Without Christian Gottfried Körner Schiller may have sunk into debt-ridden obscurity.  Schiller and Körner became friends in 1784, and, when Schiller’s debts threatened to overwhelm him, he fled to Körner spending some time on his estates in Loschwitz in Dresden.  Körner bankrolled Schiller on may occasions thereafter, never ceasing to encourage and discuss Schiller’s literary and philosophical concepts.

Many of those discussions have been preserved in their correspondence.  Schiller was an inveterate letter writer, particularly adept at writing begging letters.  (More on these later in the week.)

This skill was a matter of survival.  Schiller’s early career was a hand to mouth affair, particularly when in 1784 his one year contract as director of the Mannheim National Theatre was not extended.

Schiller’s only novel, The Man Who Sees Ghosts,  remained unfinished.  Unlike his ballads and plays, many of which were adapted and turned into opera.  The most famous musical piece has to be this section of Beethoven’s 9th symphony which incorporates Schiller’s Ode to Joy, which he dedicated to the aforementioned Körner.

Professor Schiller (as he would have been known to his students in Jena) taught history and philosophy. Amongst the philosophical concepts important to him were Wieland’s Die Schöne Seele (the beautiful soul), human freedom and das Erhabene (the sublime) or the ability for human to put aside their instinct for self-preservation and sacrifice themselves for higher ideals.

Schiller cries freedom! “No ties bind me. / No bounds chain me. / I fly freely through space. / Thought is my immeasurable kingdom and words are my winged tools./” Rough translation my own.

All of which is extremely laudable, and yet  Schiller’s actions were sometimes questionable. He didn’t always repay his debts, he had an affair with a married woman, and there may or may not have been a ménage à trois with his then future wife and her sister!  An assured fact is that he was less than pleasant towards Goethe’s partner, Christiane Vulpius.  The story goes that while staying with Goethe for two weeks in 1799, Schiller never spoke to Christiane, nor sent a word of thanks when he left.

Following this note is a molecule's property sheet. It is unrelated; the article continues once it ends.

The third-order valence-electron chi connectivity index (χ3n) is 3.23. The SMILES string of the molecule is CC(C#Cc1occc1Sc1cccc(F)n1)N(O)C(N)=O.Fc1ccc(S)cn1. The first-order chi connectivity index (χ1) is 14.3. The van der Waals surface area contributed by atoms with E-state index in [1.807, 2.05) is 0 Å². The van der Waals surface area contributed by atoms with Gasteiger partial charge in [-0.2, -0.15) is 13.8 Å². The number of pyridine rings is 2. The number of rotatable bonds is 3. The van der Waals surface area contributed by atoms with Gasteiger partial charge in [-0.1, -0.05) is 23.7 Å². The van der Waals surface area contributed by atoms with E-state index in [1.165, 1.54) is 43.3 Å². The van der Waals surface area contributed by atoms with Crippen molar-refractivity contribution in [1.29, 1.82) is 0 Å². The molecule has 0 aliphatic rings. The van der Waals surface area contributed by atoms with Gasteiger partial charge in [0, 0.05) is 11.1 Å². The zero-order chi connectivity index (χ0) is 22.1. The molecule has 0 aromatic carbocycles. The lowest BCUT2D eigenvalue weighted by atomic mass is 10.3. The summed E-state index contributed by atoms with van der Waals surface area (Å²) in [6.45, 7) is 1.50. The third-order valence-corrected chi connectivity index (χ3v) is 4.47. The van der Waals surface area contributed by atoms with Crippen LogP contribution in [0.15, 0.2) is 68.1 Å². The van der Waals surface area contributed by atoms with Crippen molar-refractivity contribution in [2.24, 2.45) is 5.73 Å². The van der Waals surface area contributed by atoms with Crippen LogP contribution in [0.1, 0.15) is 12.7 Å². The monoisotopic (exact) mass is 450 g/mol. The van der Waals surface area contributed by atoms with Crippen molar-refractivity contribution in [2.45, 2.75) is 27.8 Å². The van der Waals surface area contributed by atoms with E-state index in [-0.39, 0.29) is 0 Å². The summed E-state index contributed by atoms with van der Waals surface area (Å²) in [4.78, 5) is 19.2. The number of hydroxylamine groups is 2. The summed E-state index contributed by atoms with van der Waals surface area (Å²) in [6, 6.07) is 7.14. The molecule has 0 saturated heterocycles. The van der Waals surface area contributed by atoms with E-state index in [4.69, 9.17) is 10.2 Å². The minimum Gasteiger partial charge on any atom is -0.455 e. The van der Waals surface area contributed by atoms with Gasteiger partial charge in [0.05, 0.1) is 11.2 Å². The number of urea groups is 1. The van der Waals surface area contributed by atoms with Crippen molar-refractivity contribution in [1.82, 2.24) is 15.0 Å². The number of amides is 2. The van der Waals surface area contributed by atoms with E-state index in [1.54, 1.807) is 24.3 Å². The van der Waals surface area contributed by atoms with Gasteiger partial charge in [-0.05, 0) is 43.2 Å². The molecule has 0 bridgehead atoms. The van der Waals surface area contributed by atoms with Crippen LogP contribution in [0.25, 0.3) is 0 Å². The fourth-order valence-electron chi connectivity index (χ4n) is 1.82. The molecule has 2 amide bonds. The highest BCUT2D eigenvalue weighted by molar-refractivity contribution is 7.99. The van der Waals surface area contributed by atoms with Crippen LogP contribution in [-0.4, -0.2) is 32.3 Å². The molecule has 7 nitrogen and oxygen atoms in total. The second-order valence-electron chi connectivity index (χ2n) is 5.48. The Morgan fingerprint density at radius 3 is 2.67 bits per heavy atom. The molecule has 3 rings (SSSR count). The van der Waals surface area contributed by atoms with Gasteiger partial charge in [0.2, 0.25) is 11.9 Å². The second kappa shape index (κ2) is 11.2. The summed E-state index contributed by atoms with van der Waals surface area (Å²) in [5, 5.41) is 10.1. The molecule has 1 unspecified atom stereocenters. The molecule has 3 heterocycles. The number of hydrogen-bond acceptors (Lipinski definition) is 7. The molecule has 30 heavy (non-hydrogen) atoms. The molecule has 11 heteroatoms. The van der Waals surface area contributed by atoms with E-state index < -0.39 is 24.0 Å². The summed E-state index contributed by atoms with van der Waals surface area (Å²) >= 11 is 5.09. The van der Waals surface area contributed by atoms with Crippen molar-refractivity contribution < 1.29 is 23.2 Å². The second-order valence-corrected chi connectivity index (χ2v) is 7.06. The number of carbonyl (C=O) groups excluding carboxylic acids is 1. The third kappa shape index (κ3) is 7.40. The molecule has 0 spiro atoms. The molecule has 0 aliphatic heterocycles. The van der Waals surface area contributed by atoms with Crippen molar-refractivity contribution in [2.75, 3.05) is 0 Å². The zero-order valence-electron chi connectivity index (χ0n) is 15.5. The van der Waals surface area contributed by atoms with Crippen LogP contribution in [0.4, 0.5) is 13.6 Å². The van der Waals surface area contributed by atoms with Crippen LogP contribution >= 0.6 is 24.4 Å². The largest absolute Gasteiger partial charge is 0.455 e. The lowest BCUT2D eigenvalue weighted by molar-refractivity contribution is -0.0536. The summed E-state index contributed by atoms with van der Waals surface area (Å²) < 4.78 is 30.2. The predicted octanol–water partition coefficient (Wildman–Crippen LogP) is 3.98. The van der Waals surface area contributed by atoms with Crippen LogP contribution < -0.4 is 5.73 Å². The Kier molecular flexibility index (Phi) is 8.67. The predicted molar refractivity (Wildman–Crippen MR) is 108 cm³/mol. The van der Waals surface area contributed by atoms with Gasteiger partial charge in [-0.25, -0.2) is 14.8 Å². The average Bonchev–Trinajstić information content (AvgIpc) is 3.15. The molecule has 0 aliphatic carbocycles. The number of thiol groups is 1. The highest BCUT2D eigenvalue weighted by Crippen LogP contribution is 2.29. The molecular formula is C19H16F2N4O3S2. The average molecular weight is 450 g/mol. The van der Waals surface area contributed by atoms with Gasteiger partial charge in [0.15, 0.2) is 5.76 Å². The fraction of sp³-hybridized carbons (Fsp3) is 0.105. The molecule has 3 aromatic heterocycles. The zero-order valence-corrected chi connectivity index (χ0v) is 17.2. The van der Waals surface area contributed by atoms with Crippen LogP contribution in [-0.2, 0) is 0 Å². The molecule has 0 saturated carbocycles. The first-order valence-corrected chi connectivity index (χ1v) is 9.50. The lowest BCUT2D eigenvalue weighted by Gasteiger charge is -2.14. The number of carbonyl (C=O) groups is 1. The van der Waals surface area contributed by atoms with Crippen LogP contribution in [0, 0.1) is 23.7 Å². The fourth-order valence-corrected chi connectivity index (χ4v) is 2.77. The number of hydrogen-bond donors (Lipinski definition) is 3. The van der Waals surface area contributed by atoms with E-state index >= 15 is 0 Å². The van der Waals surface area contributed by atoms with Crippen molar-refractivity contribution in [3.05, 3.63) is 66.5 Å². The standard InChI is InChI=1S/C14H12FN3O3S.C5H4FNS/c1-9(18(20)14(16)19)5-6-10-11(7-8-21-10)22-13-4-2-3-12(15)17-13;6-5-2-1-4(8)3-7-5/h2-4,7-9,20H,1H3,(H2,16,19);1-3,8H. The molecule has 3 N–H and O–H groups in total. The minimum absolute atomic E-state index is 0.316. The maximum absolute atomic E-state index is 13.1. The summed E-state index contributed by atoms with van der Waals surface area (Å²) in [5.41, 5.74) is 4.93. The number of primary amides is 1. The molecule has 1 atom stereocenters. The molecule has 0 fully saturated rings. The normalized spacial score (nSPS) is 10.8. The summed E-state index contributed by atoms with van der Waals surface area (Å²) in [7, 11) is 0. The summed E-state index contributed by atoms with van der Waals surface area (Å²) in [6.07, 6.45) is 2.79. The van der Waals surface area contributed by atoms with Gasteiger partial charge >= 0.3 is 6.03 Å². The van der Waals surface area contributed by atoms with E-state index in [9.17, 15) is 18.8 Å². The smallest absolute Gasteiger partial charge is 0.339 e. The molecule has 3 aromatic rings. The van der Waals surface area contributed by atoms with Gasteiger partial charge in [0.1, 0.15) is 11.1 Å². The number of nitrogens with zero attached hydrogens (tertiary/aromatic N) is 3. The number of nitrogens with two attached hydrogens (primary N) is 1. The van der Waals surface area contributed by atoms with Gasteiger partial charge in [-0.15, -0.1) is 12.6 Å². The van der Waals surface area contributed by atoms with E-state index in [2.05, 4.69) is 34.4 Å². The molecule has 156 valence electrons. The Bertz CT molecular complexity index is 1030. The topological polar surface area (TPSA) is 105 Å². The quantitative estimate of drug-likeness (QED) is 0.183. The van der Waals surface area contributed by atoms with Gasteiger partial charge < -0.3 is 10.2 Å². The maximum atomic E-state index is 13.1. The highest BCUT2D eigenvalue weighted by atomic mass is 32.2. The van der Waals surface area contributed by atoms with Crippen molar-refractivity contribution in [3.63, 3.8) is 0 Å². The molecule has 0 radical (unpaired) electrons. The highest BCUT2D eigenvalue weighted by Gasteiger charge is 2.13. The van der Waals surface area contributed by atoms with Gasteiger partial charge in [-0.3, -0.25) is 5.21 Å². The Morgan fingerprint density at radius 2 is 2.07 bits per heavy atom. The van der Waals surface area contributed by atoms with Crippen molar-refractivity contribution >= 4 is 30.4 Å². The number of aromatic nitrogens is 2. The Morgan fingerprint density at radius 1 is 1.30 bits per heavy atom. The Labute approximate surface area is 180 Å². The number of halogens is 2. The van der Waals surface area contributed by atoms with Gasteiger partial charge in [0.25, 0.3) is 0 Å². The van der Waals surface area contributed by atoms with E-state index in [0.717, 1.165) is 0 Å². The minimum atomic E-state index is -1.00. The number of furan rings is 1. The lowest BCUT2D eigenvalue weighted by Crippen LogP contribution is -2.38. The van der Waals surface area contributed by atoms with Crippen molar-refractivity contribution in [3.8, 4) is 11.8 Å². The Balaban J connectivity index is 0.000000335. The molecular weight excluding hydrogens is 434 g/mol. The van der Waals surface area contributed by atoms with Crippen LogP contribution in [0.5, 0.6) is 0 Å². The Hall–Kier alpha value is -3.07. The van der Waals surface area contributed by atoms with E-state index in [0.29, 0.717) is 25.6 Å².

Not that Weimar society would have criticised him for that – the Goethes didn’t marry until long after Schiller’s death.  Nevertheless Schiller wasn’t without his contemporary critics.  The German Romantics were less than impressed with Schiller’s idealism.  Caroline Schelling (another C!) once noted: Last night we almost fell off our seats laughing at Schiller’s poem Song of the Bell.

Sturm und Drang (Storm and Stress) was all the rage when Schiller began writing, so he was a latecomer to the movement.  Yet his early dramas – The Robbers, Fiesco, Passion and Politics and Don Carlos are now recognised as prime examples.

The Thalia (1784-1791) was the first cultural magazine edited by Schiller. In 1795 he set up a monthly periodical – Die Horen – which published pieces from all the great names in German literary circles of the time (including those pesky Romantics.) Another less known string on Schiller’s bow was his translation work.  Do you recognise this piece from Shakespeare’s Macbeth?